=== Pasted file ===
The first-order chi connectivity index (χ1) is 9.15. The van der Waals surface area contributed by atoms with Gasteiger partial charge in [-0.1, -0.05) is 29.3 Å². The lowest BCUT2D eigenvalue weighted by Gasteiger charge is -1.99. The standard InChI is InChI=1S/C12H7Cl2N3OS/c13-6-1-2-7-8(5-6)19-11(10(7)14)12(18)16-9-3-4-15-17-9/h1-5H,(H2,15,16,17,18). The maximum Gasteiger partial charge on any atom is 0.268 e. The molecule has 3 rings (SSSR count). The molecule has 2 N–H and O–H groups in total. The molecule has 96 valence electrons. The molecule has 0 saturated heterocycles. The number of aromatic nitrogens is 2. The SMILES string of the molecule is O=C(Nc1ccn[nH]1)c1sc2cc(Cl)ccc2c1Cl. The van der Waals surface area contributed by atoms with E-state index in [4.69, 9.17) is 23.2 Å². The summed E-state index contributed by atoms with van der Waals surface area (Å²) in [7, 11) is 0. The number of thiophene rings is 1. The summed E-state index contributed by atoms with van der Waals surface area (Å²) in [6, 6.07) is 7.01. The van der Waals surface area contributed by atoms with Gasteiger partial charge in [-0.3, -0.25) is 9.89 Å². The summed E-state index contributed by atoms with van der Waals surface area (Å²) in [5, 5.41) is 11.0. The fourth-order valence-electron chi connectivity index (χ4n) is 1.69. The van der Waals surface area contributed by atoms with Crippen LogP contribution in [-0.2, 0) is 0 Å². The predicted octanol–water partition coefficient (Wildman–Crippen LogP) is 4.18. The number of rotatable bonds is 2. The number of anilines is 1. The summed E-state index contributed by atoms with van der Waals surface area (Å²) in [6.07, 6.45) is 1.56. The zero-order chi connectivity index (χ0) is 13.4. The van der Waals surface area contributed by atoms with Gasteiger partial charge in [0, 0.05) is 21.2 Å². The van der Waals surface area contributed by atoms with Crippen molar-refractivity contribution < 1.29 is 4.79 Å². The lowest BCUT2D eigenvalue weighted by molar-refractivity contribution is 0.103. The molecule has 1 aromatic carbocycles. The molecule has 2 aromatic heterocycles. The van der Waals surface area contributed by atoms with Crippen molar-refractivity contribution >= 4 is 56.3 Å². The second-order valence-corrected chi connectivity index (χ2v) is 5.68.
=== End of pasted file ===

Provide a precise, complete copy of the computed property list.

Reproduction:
The first-order chi connectivity index (χ1) is 9.15. The van der Waals surface area contributed by atoms with Gasteiger partial charge in [-0.1, -0.05) is 29.3 Å². The lowest BCUT2D eigenvalue weighted by Gasteiger charge is -1.99. The standard InChI is InChI=1S/C12H7Cl2N3OS/c13-6-1-2-7-8(5-6)19-11(10(7)14)12(18)16-9-3-4-15-17-9/h1-5H,(H2,15,16,17,18). The maximum Gasteiger partial charge on any atom is 0.268 e. The molecule has 3 rings (SSSR count). The molecule has 2 N–H and O–H groups in total. The molecule has 96 valence electrons. The molecule has 0 saturated heterocycles. The number of aromatic nitrogens is 2. The SMILES string of the molecule is O=C(Nc1ccn[nH]1)c1sc2cc(Cl)ccc2c1Cl. The van der Waals surface area contributed by atoms with E-state index in [4.69, 9.17) is 23.2 Å². The summed E-state index contributed by atoms with van der Waals surface area (Å²) in [7, 11) is 0. The number of thiophene rings is 1. The summed E-state index contributed by atoms with van der Waals surface area (Å²) in [6, 6.07) is 7.01. The van der Waals surface area contributed by atoms with Gasteiger partial charge in [-0.3, -0.25) is 9.89 Å². The summed E-state index contributed by atoms with van der Waals surface area (Å²) in [5, 5.41) is 11.0. The fourth-order valence-electron chi connectivity index (χ4n) is 1.69. The van der Waals surface area contributed by atoms with Crippen LogP contribution in [-0.2, 0) is 0 Å². The predicted octanol–water partition coefficient (Wildman–Crippen LogP) is 4.18. The number of rotatable bonds is 2. The number of anilines is 1. The summed E-state index contributed by atoms with van der Waals surface area (Å²) in [6.07, 6.45) is 1.56. The zero-order chi connectivity index (χ0) is 13.4. The van der Waals surface area contributed by atoms with Gasteiger partial charge in [0, 0.05) is 21.2 Å². The van der Waals surface area contributed by atoms with Crippen molar-refractivity contribution < 1.29 is 4.79 Å². The lowest BCUT2D eigenvalue weighted by molar-refractivity contribution is 0.103. The molecule has 1 aromatic carbocycles. The molecule has 2 aromatic heterocycles. The van der Waals surface area contributed by atoms with Crippen molar-refractivity contribution >= 4 is 56.3 Å². The second-order valence-corrected chi connectivity index (χ2v) is 5.68.